If you have a fly infestation at home, you may notice that those annoying pests always seem to disappear after sunset. So where do flies sleep at night?
In nature, flies like common house flies, flesh flies and bottle flies become inactive at night since they require polarized light to guide them visually. Additionally, the temperature drops at night, making flies slow and lazy. Therefore, as soon as the sun sets in, they look for a suitable spot where they can sleep.
They prefer places that are hidden and protected, e.g., gaps in walls or the underside of leaves and twigs. They also opt to rest near food sources and breeding grounds to avoid predators. Inside the house, flies typically choose dark corners or areas with plenty of food and water such as garbage cans.
It is also important for flies to have a place to rest because sleep is essential for the proper functioning of their central nervous system. Scientists have discovered that flies have different sleep stages just like humans, and that sleep is a crucial part of life for any living creature.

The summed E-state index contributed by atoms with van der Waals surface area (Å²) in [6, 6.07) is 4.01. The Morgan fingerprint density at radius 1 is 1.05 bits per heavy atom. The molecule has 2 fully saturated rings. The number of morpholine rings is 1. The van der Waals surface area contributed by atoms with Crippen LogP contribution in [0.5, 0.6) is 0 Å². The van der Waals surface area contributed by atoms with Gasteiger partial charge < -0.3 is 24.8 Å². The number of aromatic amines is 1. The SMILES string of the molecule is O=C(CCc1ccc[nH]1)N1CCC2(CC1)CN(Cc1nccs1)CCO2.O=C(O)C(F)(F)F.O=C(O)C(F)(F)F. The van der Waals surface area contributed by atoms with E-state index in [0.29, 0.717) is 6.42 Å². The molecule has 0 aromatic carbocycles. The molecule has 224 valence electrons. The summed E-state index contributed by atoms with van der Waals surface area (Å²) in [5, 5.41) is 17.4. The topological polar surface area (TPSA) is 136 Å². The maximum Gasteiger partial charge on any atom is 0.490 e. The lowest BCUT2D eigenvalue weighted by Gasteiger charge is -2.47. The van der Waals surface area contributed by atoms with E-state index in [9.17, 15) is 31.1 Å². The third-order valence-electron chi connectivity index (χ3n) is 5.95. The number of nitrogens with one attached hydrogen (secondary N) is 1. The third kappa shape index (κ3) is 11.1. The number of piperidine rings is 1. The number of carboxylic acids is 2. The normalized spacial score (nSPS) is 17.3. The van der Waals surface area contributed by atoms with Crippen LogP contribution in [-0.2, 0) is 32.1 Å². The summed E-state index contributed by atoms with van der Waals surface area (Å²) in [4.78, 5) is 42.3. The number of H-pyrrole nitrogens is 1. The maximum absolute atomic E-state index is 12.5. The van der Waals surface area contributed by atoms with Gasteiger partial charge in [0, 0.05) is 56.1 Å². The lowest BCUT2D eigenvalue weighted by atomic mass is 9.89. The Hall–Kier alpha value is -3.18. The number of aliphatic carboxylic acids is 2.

Without adequate rest, a fly’s brain can’t function properly, so it becomes weak and vulnerable to attacks from predators or other threats. This is why it is important for all species to have enough time to rest and recharge their batteries. If you ever encounter a fly that’s causing you trouble, just remember that the little pest is probably catching some quality Zs and preparing for the day when it will be able to pounce on your head with a furious pout!